A Dark Matter

A Dark Matter

By Peter Straub

Anchor Books, Mass Market Paperbound, 9781400096725, 588pp.

Publication Date: February 22, 2011

Description

On a Midwestern campus in the 1960s, a charismatic guru and his young acolytes perform a secret ritual in a local meadow.  What happens is a mystery—all that remains is a gruesomely dismembered body and the shattered souls of all who were present.  Forty years later, one man seeks to learn about that horrifying night, and to do so he’ll have to force those involved to examine the unspeakable events that have haunted them ever since. Unfolding through their individual stories, A Dark Matter is an electric, chilling, and unpredictable novel that proves Peter Straub to be the master of modern horror.



About the Author
Peter Straub is the "New York Times" bestselling author of more than a dozen novels, including "A Dark Matter". He has won the Bram Stoker Award for his novels "Lost Boy Lost Girl" and "In the Night Room", as well as for his recent collection "5 Stories". Straub was the editor of the two-volume Library of American anthology "The American Fantastic Tale". He lives in New York City.


Praise For A Dark Matter

“Straub’s return to all-out horror. . . . [He] does it on his own terms, beautifully blending monsters and demons and indescribable evil into a melancholy novel shaped and crafted as carefully as literature, not pulp entertainment. Straub’s writing has rarely been better or more precise.” —Miami Herald
 
“An alchemy of psychological suspense, supernatural horror and cultural history. . . . Ambitious in its scope and challenging in its telling. . . . Explosive.” —Milwaukee Journal-Sentinel
 
“A modern-day supernatural Rashomon. . . . [A Dark Matter] leaves one satisfied, still eager for the next book by one of the most adroit masters of the supernatural thriller.”—San Francisco Chronicle
 
“[A Dark Matter] has it all: shifting perspectives, nested flashbacks, a story that spans four decades, and an attractive, charming cast.” —The Onion A.V. Club
 
“Vivid, mysterious. . . . An elegant, multilayered reminiscence. . . . A rich, multi-perspective take on a murky collegiate misadventure in 1966.” —TimeOut New York
 
“[Straub] is a master at blurring the supernatural, the real-world-scary and the monsters in your psyche.” —Cleveland Plain-Dealer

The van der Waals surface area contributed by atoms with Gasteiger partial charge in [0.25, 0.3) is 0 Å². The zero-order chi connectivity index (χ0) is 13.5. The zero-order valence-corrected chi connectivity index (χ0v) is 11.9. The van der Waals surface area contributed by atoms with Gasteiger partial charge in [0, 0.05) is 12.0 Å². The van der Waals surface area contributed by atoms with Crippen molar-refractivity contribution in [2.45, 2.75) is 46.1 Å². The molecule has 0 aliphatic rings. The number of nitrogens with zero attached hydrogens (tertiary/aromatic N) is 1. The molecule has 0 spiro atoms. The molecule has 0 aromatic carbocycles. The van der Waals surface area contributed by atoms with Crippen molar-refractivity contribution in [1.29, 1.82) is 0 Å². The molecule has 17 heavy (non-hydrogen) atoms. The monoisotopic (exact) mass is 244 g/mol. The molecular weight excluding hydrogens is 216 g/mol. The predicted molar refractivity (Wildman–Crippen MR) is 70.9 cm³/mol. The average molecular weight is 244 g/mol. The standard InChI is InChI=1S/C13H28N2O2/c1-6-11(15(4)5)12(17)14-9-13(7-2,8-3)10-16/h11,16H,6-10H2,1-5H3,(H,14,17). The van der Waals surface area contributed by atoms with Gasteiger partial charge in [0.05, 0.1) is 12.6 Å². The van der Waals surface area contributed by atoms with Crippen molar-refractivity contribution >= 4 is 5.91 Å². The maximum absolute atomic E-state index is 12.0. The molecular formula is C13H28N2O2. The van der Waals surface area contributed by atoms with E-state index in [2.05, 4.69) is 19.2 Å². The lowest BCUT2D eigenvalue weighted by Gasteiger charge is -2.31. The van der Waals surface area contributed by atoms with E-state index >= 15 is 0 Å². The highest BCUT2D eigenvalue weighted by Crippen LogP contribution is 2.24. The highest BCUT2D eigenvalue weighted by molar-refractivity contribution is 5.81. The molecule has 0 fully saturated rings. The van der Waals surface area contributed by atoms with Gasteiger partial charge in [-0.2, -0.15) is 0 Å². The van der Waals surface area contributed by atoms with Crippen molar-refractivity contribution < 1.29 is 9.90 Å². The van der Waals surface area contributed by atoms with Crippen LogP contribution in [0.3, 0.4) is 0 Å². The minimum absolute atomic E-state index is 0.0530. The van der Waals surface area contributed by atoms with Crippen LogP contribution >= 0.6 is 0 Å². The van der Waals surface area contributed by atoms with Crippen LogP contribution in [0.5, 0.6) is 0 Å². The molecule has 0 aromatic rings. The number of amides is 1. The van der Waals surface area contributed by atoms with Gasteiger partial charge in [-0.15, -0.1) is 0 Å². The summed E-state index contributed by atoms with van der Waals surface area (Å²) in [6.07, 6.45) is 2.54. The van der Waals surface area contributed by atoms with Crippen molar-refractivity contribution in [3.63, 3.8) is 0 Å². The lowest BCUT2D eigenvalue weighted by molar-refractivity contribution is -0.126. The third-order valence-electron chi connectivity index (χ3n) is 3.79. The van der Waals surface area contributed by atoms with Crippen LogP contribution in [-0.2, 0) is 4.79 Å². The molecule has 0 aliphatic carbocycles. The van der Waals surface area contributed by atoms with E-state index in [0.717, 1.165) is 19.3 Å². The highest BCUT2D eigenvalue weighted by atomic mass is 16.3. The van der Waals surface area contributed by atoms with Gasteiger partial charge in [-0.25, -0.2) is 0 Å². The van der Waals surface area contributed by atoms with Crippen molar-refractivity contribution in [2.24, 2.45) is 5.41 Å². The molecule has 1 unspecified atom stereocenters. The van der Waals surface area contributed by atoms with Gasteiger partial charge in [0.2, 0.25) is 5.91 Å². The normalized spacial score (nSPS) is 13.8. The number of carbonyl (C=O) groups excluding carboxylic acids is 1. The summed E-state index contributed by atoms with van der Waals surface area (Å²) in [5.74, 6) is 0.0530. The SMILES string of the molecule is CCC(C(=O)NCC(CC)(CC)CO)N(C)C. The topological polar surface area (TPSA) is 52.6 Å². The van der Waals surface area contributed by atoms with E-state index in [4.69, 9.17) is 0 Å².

“A powerful, original and utterly engrossing novel about the palpability of evil and its costs. . . . . Nothing less than stunning.” —The Globe and Mail
 
“Terrifying. . . . A Dark Matter is populated with vivid, sympathetic characters, and driven by terrors both human and supernatural. It’s the kind of book that’s impossible to put down once it has been picked up. It kept me reading far into the night. Straub builds otherworldly terror without ever losing touch with his attractive cast of youngsters, who age beautifully. Put this one high on your list.” —Stephen King

“Part Rashomon, part The Turn of the Screw. Peter Straub may well be the most important voice in suspense fiction today.” —Lincoln Child

“American master Peter Straub takes the sweep of our freaky history over the past forty years, subjects it to all the elegant gifts of madness and arts of haunting of which he is the wicked king, and finds himself in possession of a masterpiece.” —Michael Chabon

“I’ve been reading Peter Straub since I was a teenager, and his work is hardwired into my brain.  A Dark Matter contains echoes of all that has been great about Straub’s previous work and builds upon it. This Rashomon-like tale is as spooky and frightening as anything he has written, but it’s also an intense and moving celebration of love. Out of the darkness comes, ultimately, a surprising and haunting sense of joy.” —Dan Chaon

“Increasingly, Peter Straub brilliantly defies and blurs literary genres. A Dark Matter is a page-turning thriller of every sort: psychological, sociological, epistemological. Plus, it’s really scary.” —Lorrie Moore

“A devastatingly good novel.  In its investigation of a dark ritual that casts a decades-long shadow, A Dark Matter makes you question all you thought you knew about horror and about literature.  But it goes well beyond that: it messes with your sense of reality and then, just when you’re getting your bearings, scrambles it again.” —Brian Evenson